Contemplative Life and Mission


Here’s my reflection for World Mission Sunday which appears in the Homily Guides and Reflections for World Mission Month 2015:

One of the most touching moments of Pope Francis’ visit to our country early this year was the Mass at Tacloban airport. He told the people of Leyte and neighboring provinces who suffered greatly because of typhoon Yolanda: “I come to tell you that Jesus is Lord, and he never lets us down… So many of you have lost everything… I do not know what to say to you – but the Lord knows… All I can do is keep silent… And I walk with you all, with my silent heart…”

We were moved, some even to tears, because in him we felt the very closeness of Jesus. We felt loved, and in spite of all our trials and sufferings, our weakness and poverty, and the inclement weather, we rejoiced! Through his presence, his gestures, his words and his silence, Pope Francis spoke to the heart of each single Filipino.

This is what mission is about – to speak of Jesus and to allow Jesus to speak to the hearts of people. Today, as we celebrate Word Mission Sunday, the Holy Father reminds us: “When we pray before Jesus crucified, we see the depth of this love which gives us dignity and sustains us. And we realize that this same love expands to embrace all humanity – and that he wants to make use of us to draw closer to his beloved people.”

“He wants to make use of you…” yes, YOU… to get closer to all peoples – your family, your friends, your neighbors, your classmates, your co-workers, your Facebook friends, your co-parishioners. He also wants to get close to people who are in the “peripheries,” the people you evade or do not notice: beggars at the church doors; street children; young people lost in drugs; the elderly; children and women who are trafficked; people with HIV/AIDS; victims of natural disasters; corrupt politicians; IS terrorists; unscrupulous businessmen; etc. Yes, he wants to get close to and loves even your enemies, plus the billions of people who do not yet know him.
You may say, “I am just an ordinary person with no particular gifts, power, position, wealth or connections. How can Jesus make use of me?”

In the Gospel today, Jesus tells his disciples and all of us: “Whoever wishes to be great among you will be your servant; whoever wishes to be first among you will be the slave of all. For the Son of Man did not come to be served but to serve, and to give his life as a ransom for many.”

To serve and to give one’s life. This is what Jesus did. Like the suffering servant of Isaiah in the first reading: because of Jesus’ affliction we shall see the light in fullness of days. Through his suffering, Jesus shall justify many, and their guilt he shall bear.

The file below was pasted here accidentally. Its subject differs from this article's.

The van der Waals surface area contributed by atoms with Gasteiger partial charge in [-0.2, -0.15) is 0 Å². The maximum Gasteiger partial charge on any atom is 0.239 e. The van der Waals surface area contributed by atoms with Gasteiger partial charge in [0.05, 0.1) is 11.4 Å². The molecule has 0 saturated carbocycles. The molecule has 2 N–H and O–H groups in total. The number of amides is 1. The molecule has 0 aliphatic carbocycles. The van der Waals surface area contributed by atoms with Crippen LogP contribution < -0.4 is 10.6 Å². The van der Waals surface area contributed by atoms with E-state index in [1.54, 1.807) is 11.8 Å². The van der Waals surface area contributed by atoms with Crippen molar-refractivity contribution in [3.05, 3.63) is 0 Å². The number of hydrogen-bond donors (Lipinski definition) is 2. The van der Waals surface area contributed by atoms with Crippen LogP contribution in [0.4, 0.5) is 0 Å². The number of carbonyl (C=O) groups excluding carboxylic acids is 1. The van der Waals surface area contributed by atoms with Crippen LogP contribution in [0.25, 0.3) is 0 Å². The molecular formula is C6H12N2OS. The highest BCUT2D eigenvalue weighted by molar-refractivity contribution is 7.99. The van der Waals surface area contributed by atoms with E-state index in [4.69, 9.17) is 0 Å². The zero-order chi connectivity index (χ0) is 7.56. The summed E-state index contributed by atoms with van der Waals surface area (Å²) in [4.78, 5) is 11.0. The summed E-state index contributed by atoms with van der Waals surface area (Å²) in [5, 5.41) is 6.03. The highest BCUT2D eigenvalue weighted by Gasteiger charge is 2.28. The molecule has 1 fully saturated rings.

A 27-year old volunteer, Kristel Padasas, allowed Jesus to make us of her to get close to his people. Do you remember her? She died in an accident when Pope Francis celebrated Mass in Tacloban. Her dedication to the people affected by the typhoon extended beyond her official work with Catholic Relief Services (CRS). She traveled a great distance to volunteer at the papal mass and to remember the victims of Typhoon Haiyan. She came: “to serve and to give her life for many.” She volunteered and offered not only her talents, her time, her treasures but also her very life to serve the poorest of the poor!

Pope Francis recounts that when he was 21 he got seriously ill and had to have part of his lung removed. He was in great pain and the usual greetings did not help him. It was his catechism teacher, Sr. Dolores, who told him something that struck him and gave him peace: “Keep imitating Jesus.” In the light of those words, even everyday suffering took on a different value. Suffering was not taken away, but it gained significance. Thanks to a religious sister whose wise words continue to enlighten the Pope.

On this Year of Consecrated Life, we look to our brothers and sisters who have given up everything to follow the poor, chaste and obedient Jesus. Religious men and women who by their mission and by their life proclaim the Gospel “to the poor, the sick and those who are often looked down upon or forgotten.” It is their love for Jesus and for his people that impels them to bring the “Gospel, the source of joy, liberation and salvation for all men and women.”

“The mission of the servants of the Word – bishops, priests, religious and laity – is to allow everyone, without exception, to enter into a personal relationship with Christ… All the faithful are called to live their baptismal commitment to the fullest, in accordance with the personal situation of each.”

As we pray for all the missionaries in all corners of the world who continue to offer their lives for Jesus and his people, let us support them with our prayers, sacrifices and offerings.
Pope Francis appeals to all of us, but most especially to young people who are capable of courageous witness and generous deeds: “Do not allow others to rob you of the ideal of a true mission, of following Jesus through the total gift of yourself.”

Jesus is calling you to be his presence by a total gift of yourself. Will you come? Will you allow him to send you forth and experience him “walking with you, speaking with you, breathing with you?”

May Mary, the Queen of Apostles, sustain and protect all missionaries. May she pray for many young men and women to answer the call for more laborers in the vineyard of the Lord.


About rosefsp

I am a religious sister (yes, a nun!) from the Daughters of St Paul whose mission is to share the Good News. I love to read, write and take photos.
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